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Tritax - Dividends rise, with more asset purchases to come

George Salmon | 10 August 2017 | A A A
Tritax - Dividends rise, with more asset purchases to come

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Tritax Big Box REIT plc Ordinary 1p

Sell: 242.40 | Buy: 242.60 | Change 1.60 (0.67%)
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Pre-tax profit rose 50% to £80.5m, however following the £350m share issuance in May, adjusted earnings per share rose 1.6% to 3.21p. The group declared two 1.6p interim dividends in the period, and says it remains on course to deliver the 6.4p full year target.

The share were little moved on the news.

Our view

The Big Box is in demand. They may not be pretty, looming alongside major roads and motorways, but they are at the heart of modern logistics and e-commerce. Companies need these huge buildings to house automated handling equipment, keeping stock flowing through to the end point of demand as efficiently as possible.

The portfolio is let to blue chip clients on long leases, with upward-only rental reviews providing the income growth to fund a progressive dividend policy. Because the nature of what the companies use these buildings for is so fundamental to their very existence, Tritax is unlikely to suffer from unexpected vacancies. Indeed, the company has found tenants seeking to extend leases many years before their current term expires, so determined are they to retain the use of the facility.

Tritax itself is very simple business; the experience of the executive team helps build a portfolio of in-demand assets where rental growth prospects look encouraging. Debt is kept low, to limit risks. With average interest rates on debt of below 2%, using borrowings to part fund the purchase of assets that have typically offered starting yields of 5.7% makes perfect sense.

As a REIT, Tritax is obliged to pay out the majority of profits after management costs, so can't retain much cash. That limits the group's ability to fund acquisitions organically and so repeated equity raises have been, and will continue to be, a major feature as the company grows.

This doesn't mean Tritax will go around spending shareholder's cash on new assets willy-nilly. Even though competition for assets is rising, numerous opportunities have been rejected in recent months. It is good to see the group remains committed to buying only what it sees as high quality, long-term assets at attractive prices.

We view Tritax as a "get rich, slowly" scheme. It is not trying to shoot the lights out, simply to deliver a steadily increasing dividend. At present, the shares offer a prospective yield for 2018 of 4.4%.

Unless otherwise stated estimates, including prospective yields, are a consensus of analyst forecasts provided by Thomson Reuters. These estimates are not a reliable indicator of future performance. Yields are variable and not guaranteed. Investments rise and fall in value so investors could make a loss.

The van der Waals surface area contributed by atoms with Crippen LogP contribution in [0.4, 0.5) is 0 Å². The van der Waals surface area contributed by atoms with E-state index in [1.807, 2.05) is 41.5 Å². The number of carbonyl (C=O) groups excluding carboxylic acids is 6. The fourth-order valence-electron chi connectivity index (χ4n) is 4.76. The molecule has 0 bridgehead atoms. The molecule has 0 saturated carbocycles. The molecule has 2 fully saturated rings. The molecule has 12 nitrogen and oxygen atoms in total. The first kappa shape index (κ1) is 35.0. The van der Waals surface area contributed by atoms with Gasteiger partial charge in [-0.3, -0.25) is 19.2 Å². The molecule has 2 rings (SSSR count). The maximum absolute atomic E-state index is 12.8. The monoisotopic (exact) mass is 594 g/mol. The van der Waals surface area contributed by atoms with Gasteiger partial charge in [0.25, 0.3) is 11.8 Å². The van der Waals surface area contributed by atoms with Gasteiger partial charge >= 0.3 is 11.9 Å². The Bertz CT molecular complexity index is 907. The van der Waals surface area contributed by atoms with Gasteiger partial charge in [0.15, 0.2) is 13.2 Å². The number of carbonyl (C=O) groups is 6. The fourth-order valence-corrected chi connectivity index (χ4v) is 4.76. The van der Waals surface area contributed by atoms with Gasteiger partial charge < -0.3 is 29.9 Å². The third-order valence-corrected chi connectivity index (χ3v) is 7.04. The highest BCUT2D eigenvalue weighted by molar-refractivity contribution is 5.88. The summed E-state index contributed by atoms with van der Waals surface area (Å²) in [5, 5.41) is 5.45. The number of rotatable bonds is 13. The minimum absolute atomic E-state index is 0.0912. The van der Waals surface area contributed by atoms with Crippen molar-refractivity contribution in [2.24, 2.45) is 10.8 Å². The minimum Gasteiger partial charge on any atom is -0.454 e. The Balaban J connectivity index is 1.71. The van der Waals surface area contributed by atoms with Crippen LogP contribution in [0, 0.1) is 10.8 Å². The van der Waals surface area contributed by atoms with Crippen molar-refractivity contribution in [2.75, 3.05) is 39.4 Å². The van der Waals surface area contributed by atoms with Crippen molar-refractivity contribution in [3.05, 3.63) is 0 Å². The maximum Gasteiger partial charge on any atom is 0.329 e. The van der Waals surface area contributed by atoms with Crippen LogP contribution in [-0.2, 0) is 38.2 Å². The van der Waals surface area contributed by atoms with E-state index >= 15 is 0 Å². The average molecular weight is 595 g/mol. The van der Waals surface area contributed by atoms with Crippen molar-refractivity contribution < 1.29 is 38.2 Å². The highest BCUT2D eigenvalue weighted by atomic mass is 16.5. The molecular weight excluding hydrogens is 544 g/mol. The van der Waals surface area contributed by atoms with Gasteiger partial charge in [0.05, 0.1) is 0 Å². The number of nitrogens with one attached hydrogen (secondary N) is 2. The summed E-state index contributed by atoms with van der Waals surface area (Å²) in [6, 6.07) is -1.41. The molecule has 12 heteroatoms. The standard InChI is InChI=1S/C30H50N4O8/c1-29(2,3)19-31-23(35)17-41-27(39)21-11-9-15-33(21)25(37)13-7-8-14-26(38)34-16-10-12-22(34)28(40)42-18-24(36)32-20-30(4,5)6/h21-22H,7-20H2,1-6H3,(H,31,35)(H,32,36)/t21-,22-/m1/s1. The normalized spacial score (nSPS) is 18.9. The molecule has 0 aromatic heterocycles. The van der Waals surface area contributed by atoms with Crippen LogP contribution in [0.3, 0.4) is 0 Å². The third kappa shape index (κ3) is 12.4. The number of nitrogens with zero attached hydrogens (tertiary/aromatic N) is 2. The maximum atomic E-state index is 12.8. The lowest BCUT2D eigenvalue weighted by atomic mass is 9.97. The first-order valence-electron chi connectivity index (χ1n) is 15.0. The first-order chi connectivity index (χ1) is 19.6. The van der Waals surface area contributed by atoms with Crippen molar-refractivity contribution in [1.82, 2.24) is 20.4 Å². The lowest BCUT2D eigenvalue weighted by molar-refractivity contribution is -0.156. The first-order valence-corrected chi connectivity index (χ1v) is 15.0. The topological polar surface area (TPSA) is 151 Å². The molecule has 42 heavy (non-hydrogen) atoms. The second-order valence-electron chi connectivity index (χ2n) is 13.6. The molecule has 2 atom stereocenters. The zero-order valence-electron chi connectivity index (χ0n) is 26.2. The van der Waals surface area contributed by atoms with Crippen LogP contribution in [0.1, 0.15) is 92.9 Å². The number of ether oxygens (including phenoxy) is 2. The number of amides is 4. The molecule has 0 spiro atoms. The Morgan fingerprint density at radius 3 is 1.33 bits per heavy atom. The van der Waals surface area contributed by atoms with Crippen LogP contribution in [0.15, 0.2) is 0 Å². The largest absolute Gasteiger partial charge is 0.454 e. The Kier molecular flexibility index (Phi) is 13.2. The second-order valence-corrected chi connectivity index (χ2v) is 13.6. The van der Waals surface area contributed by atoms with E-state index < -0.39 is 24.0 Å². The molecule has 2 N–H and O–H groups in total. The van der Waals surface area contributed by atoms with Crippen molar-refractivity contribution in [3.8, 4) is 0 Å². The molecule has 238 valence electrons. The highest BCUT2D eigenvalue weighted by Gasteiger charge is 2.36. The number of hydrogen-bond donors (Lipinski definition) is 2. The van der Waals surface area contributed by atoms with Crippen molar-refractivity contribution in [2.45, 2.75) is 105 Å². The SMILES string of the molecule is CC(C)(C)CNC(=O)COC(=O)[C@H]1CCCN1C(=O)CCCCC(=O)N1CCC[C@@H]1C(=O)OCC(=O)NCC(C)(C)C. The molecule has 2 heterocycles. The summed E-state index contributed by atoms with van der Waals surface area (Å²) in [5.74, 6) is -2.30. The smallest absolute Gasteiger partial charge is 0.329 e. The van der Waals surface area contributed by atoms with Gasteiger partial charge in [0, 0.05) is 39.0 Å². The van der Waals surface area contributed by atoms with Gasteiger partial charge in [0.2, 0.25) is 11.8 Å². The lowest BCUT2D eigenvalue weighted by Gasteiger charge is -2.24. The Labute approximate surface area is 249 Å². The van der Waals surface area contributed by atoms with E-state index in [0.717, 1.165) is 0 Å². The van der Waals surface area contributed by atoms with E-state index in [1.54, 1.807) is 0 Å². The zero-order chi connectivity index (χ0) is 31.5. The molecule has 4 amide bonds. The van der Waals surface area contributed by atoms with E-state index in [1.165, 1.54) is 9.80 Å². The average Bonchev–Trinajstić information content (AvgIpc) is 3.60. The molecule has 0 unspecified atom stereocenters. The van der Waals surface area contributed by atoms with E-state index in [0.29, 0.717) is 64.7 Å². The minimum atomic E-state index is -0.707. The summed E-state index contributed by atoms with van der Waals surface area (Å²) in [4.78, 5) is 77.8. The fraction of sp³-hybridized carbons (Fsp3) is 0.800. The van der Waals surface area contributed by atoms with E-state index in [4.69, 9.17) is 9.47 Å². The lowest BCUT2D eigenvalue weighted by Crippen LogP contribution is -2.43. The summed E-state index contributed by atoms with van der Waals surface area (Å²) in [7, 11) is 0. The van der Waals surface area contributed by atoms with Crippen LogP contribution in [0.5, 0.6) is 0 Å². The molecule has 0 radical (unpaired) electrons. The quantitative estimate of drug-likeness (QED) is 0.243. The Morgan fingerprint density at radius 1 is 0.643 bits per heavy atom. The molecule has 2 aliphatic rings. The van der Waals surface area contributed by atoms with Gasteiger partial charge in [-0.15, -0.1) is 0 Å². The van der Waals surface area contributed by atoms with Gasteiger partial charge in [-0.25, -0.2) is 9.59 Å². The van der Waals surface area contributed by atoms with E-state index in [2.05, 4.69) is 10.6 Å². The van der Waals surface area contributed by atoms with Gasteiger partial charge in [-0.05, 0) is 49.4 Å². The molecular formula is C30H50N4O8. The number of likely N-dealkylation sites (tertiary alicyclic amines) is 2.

Half year results:

Tritax added 3 new assets in the period, bringing the total to at the half year stage to 38. The portfolio was independently valued at £2.1bn, helping NAV per share rise 3.3% to 133.3p and the ratio of administrative and operating costs to rental income fall from 15.8% to 13.7%.

The weighted average unexpired lease term was 15.1 years, against its target of at least 12 years. The portfolio is 100% let and income producing, and just 5% of the rent roll is set to expire within the next 5 years.

The group had total long-term bank borrowing commitments of £781.5m, of which £681.5m had been drawn, meaning loan-to-value at the half year stage was 27%. On a fully invested basis, the group expects to be operating with a LTV of approximately 35% for the time being, well within the long-term target of 'up to 40%'.

Management intends to have invested the £350m proceeds from the recent rights issue, and expects the level of dividend cover to increase as it deploys more equity through the second half of the year.

The group believes the development of the Big Box logistics market remains in its infancy, and continues to view the remainder of 2017 and 2018 with optimism.

Unless otherwise stated estimates, including prospective yields, are a consensus of analyst forecasts provided by Thomson Reuters. These estimates are not a reliable indicator of future performance. Yields are variable and not guaranteed. Investments rise and fall in value so investors could make a loss.

This article is not advice or a recommendation to buy, sell or hold any investment. No view is given on the present or future value or price of any investment, and investors should form their own view on any proposed investment. This article has not been prepared in accordance with legal requirements designed to promote the independence of investment research and is considered a marketing communication. Non-independent research is not subject to FCA rules prohibiting dealing ahead of research, however HL has put controls in place (including dealing restrictions, physical and information barriers) to manage potential conflicts of interest presented by such dealing. Please see our full non-independent research for more information.